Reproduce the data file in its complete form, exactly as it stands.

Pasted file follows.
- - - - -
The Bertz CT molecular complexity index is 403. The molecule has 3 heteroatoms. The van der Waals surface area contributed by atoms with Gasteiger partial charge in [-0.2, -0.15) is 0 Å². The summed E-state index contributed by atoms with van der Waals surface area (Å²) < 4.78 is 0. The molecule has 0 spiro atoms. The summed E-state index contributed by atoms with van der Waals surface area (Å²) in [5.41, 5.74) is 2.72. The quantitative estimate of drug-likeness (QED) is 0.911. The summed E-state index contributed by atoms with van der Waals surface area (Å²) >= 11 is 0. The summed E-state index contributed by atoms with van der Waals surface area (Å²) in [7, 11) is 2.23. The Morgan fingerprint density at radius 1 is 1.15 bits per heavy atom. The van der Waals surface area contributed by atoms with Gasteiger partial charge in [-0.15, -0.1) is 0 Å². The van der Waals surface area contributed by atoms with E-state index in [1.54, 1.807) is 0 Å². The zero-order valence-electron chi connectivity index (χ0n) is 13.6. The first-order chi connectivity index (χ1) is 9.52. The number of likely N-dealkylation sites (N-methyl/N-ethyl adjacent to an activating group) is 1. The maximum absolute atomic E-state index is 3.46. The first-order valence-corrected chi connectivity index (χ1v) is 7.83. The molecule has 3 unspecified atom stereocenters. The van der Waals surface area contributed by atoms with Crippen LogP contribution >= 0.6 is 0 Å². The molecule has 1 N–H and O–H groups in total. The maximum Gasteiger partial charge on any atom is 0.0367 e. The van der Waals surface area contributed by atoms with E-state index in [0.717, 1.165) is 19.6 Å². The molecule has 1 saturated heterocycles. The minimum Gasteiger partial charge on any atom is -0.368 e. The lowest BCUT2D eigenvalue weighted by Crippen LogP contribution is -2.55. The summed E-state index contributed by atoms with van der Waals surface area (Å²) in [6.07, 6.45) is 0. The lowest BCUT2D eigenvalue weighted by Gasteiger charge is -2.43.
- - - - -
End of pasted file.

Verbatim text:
The Bertz CT molecular complexity index is 403. The molecule has 3 heteroatoms. The van der Waals surface area contributed by atoms with Gasteiger partial charge in [-0.2, -0.15) is 0 Å². The summed E-state index contributed by atoms with van der Waals surface area (Å²) < 4.78 is 0. The molecule has 0 spiro atoms. The summed E-state index contributed by atoms with van der Waals surface area (Å²) in [5.41, 5.74) is 2.72. The quantitative estimate of drug-likeness (QED) is 0.911. The summed E-state index contributed by atoms with van der Waals surface area (Å²) >= 11 is 0. The summed E-state index contributed by atoms with van der Waals surface area (Å²) in [7, 11) is 2.23. The Morgan fingerprint density at radius 1 is 1.15 bits per heavy atom. The van der Waals surface area contributed by atoms with Gasteiger partial charge in [-0.15, -0.1) is 0 Å². The van der Waals surface area contributed by atoms with E-state index in [1.54, 1.807) is 0 Å². The zero-order valence-electron chi connectivity index (χ0n) is 13.6. The first-order chi connectivity index (χ1) is 9.52. The number of likely N-dealkylation sites (N-methyl/N-ethyl adjacent to an activating group) is 1. The maximum absolute atomic E-state index is 3.46. The first-order valence-corrected chi connectivity index (χ1v) is 7.83. The molecule has 3 unspecified atom stereocenters. The van der Waals surface area contributed by atoms with Crippen LogP contribution >= 0.6 is 0 Å². The molecule has 1 N–H and O–H groups in total. The maximum Gasteiger partial charge on any atom is 0.0367 e. The van der Waals surface area contributed by atoms with E-state index in [0.717, 1.165) is 19.6 Å². The molecule has 1 saturated heterocycles. The minimum Gasteiger partial charge on any atom is -0.368 e. The lowest BCUT2D eigenvalue weighted by Crippen LogP contribution is -2.55. The summed E-state index contributed by atoms with van der Waals surface area (Å²) in [6.07, 6.45) is 0. The lowest BCUT2D eigenvalue weighted by Gasteiger charge is -2.43.